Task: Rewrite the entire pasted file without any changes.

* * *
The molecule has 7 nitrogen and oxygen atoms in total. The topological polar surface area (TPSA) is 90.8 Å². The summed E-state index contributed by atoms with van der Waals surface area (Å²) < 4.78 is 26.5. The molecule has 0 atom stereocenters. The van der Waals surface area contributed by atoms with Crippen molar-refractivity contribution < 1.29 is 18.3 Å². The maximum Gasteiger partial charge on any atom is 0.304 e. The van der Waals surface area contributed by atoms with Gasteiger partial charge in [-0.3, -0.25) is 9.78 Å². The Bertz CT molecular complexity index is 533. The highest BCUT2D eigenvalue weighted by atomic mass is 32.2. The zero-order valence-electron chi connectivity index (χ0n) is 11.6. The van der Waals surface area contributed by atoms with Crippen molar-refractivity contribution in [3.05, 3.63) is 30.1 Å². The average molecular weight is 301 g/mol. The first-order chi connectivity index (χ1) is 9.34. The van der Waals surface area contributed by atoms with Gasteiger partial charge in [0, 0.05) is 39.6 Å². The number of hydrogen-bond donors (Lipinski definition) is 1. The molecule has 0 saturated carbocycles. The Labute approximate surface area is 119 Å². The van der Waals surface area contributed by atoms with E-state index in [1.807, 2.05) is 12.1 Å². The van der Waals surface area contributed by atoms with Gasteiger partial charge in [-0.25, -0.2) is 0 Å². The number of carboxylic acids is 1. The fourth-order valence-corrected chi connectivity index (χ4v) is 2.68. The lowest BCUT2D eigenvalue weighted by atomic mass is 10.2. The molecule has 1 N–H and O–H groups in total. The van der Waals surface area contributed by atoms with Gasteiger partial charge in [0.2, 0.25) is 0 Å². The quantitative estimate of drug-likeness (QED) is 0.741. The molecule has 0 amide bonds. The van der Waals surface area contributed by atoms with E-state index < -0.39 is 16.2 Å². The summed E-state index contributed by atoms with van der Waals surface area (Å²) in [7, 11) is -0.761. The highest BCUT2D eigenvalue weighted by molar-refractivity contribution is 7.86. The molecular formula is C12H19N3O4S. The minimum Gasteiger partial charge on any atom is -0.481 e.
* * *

The molecule has 7 nitrogen and oxygen atoms in total. The topological polar surface area (TPSA) is 90.8 Å². The summed E-state index contributed by atoms with van der Waals surface area (Å²) < 4.78 is 26.5. The molecule has 0 atom stereocenters. The van der Waals surface area contributed by atoms with Crippen molar-refractivity contribution < 1.29 is 18.3 Å². The maximum Gasteiger partial charge on any atom is 0.304 e. The van der Waals surface area contributed by atoms with Gasteiger partial charge in [-0.3, -0.25) is 9.78 Å². The Bertz CT molecular complexity index is 533. The highest BCUT2D eigenvalue weighted by atomic mass is 32.2. The zero-order valence-electron chi connectivity index (χ0n) is 11.6. The van der Waals surface area contributed by atoms with Crippen molar-refractivity contribution in [3.05, 3.63) is 30.1 Å². The average molecular weight is 301 g/mol. The first-order chi connectivity index (χ1) is 9.34. The van der Waals surface area contributed by atoms with Gasteiger partial charge in [0, 0.05) is 39.6 Å². The number of hydrogen-bond donors (Lipinski definition) is 1. The molecule has 0 saturated carbocycles. The Labute approximate surface area is 119 Å². The van der Waals surface area contributed by atoms with E-state index in [1.807, 2.05) is 12.1 Å². The van der Waals surface area contributed by atoms with Gasteiger partial charge in [-0.25, -0.2) is 0 Å². The number of carboxylic acids is 1. The fourth-order valence-corrected chi connectivity index (χ4v) is 2.68. The lowest BCUT2D eigenvalue weighted by atomic mass is 10.2. The molecule has 1 N–H and O–H groups in total. The van der Waals surface area contributed by atoms with Gasteiger partial charge in [0.2, 0.25) is 0 Å². The quantitative estimate of drug-likeness (QED) is 0.741. The molecule has 0 amide bonds. The van der Waals surface area contributed by atoms with E-state index < -0.39 is 16.2 Å². The summed E-state index contributed by atoms with van der Waals surface area (Å²) in [7, 11) is -0.761. The highest BCUT2D eigenvalue weighted by molar-refractivity contribution is 7.86. The molecular formula is C12H19N3O4S. The minimum Gasteiger partial charge on any atom is -0.481 e.